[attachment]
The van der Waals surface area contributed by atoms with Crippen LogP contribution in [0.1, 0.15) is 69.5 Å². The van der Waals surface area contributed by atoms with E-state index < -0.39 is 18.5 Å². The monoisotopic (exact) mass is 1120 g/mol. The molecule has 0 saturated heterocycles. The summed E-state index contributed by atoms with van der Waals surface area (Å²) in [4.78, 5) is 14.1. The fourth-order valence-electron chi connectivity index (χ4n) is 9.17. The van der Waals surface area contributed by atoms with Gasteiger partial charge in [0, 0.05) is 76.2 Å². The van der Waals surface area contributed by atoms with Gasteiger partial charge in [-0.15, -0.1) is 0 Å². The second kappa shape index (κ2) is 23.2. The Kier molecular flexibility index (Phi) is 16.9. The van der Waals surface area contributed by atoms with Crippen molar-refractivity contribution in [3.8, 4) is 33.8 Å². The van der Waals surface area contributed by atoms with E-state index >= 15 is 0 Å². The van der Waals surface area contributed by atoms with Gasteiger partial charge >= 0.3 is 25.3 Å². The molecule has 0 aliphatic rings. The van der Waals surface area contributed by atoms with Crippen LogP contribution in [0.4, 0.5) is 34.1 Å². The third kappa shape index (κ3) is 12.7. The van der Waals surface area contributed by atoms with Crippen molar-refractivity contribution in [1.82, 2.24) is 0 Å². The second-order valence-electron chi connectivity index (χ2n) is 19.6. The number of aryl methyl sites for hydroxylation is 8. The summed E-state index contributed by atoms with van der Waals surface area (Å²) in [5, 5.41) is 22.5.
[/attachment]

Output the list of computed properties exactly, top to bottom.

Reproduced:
The van der Waals surface area contributed by atoms with Crippen LogP contribution in [0.1, 0.15) is 69.5 Å². The van der Waals surface area contributed by atoms with E-state index < -0.39 is 18.5 Å². The monoisotopic (exact) mass is 1120 g/mol. The molecule has 0 saturated heterocycles. The summed E-state index contributed by atoms with van der Waals surface area (Å²) in [4.78, 5) is 14.1. The fourth-order valence-electron chi connectivity index (χ4n) is 9.17. The van der Waals surface area contributed by atoms with Gasteiger partial charge in [0, 0.05) is 76.2 Å². The van der Waals surface area contributed by atoms with Gasteiger partial charge in [-0.15, -0.1) is 0 Å². The second kappa shape index (κ2) is 23.2. The Kier molecular flexibility index (Phi) is 16.9. The van der Waals surface area contributed by atoms with Crippen molar-refractivity contribution in [3.8, 4) is 33.8 Å². The van der Waals surface area contributed by atoms with E-state index >= 15 is 0 Å². The van der Waals surface area contributed by atoms with Gasteiger partial charge >= 0.3 is 25.3 Å². The molecule has 0 aliphatic rings. The van der Waals surface area contributed by atoms with Crippen LogP contribution in [0.4, 0.5) is 34.1 Å². The third kappa shape index (κ3) is 12.7. The van der Waals surface area contributed by atoms with Crippen molar-refractivity contribution in [1.82, 2.24) is 0 Å². The second-order valence-electron chi connectivity index (χ2n) is 19.6. The number of aryl methyl sites for hydroxylation is 8. The summed E-state index contributed by atoms with van der Waals surface area (Å²) in [5, 5.41) is 22.5.